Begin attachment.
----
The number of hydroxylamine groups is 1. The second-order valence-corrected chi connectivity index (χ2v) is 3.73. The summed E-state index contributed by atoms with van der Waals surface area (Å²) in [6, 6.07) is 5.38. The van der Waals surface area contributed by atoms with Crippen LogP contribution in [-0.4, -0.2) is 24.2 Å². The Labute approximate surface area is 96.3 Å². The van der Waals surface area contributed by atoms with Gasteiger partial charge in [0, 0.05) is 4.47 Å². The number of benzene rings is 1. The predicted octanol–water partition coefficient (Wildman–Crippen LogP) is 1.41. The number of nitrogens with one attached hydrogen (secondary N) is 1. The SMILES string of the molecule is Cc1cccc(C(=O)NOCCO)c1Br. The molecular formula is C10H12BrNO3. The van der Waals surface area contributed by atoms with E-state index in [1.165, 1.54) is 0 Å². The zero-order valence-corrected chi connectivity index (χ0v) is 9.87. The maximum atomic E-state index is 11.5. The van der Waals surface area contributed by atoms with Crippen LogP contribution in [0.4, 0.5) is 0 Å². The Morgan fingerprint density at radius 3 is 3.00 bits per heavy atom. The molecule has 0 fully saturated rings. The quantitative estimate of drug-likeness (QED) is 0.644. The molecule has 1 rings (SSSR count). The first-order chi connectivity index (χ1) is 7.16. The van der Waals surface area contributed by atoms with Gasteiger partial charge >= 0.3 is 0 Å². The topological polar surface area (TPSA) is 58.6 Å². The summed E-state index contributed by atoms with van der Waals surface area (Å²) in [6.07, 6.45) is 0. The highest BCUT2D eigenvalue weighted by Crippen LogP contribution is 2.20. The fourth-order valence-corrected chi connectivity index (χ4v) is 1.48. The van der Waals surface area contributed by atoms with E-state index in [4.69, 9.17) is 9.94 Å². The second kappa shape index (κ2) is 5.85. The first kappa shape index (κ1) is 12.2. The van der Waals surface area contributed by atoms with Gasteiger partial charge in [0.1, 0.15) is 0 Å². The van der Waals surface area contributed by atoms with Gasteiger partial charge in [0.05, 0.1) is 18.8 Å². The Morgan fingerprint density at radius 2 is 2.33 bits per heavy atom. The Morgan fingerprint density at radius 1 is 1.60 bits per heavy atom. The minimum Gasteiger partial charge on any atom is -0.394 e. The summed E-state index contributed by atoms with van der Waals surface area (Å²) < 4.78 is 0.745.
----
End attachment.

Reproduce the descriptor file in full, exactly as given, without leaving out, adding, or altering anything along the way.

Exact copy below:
The number of hydroxylamine groups is 1. The second-order valence-corrected chi connectivity index (χ2v) is 3.73. The summed E-state index contributed by atoms with van der Waals surface area (Å²) in [6, 6.07) is 5.38. The van der Waals surface area contributed by atoms with Crippen LogP contribution in [-0.4, -0.2) is 24.2 Å². The Labute approximate surface area is 96.3 Å². The van der Waals surface area contributed by atoms with Gasteiger partial charge in [0, 0.05) is 4.47 Å². The number of benzene rings is 1. The predicted octanol–water partition coefficient (Wildman–Crippen LogP) is 1.41. The number of nitrogens with one attached hydrogen (secondary N) is 1. The SMILES string of the molecule is Cc1cccc(C(=O)NOCCO)c1Br. The molecular formula is C10H12BrNO3. The van der Waals surface area contributed by atoms with E-state index in [1.165, 1.54) is 0 Å². The zero-order valence-corrected chi connectivity index (χ0v) is 9.87. The maximum atomic E-state index is 11.5. The van der Waals surface area contributed by atoms with Crippen LogP contribution in [0.4, 0.5) is 0 Å². The Morgan fingerprint density at radius 3 is 3.00 bits per heavy atom. The molecule has 0 fully saturated rings. The quantitative estimate of drug-likeness (QED) is 0.644. The molecule has 1 rings (SSSR count). The first-order chi connectivity index (χ1) is 7.16. The van der Waals surface area contributed by atoms with Gasteiger partial charge >= 0.3 is 0 Å². The topological polar surface area (TPSA) is 58.6 Å². The summed E-state index contributed by atoms with van der Waals surface area (Å²) in [6.07, 6.45) is 0. The highest BCUT2D eigenvalue weighted by Crippen LogP contribution is 2.20. The fourth-order valence-corrected chi connectivity index (χ4v) is 1.48. The van der Waals surface area contributed by atoms with E-state index in [4.69, 9.17) is 9.94 Å². The second kappa shape index (κ2) is 5.85. The first kappa shape index (κ1) is 12.2. The van der Waals surface area contributed by atoms with Gasteiger partial charge in [0.1, 0.15) is 0 Å². The van der Waals surface area contributed by atoms with Gasteiger partial charge in [0.05, 0.1) is 18.8 Å². The Morgan fingerprint density at radius 2 is 2.33 bits per heavy atom. The Morgan fingerprint density at radius 1 is 1.60 bits per heavy atom. The minimum Gasteiger partial charge on any atom is -0.394 e. The summed E-state index contributed by atoms with van der Waals surface area (Å²) < 4.78 is 0.745.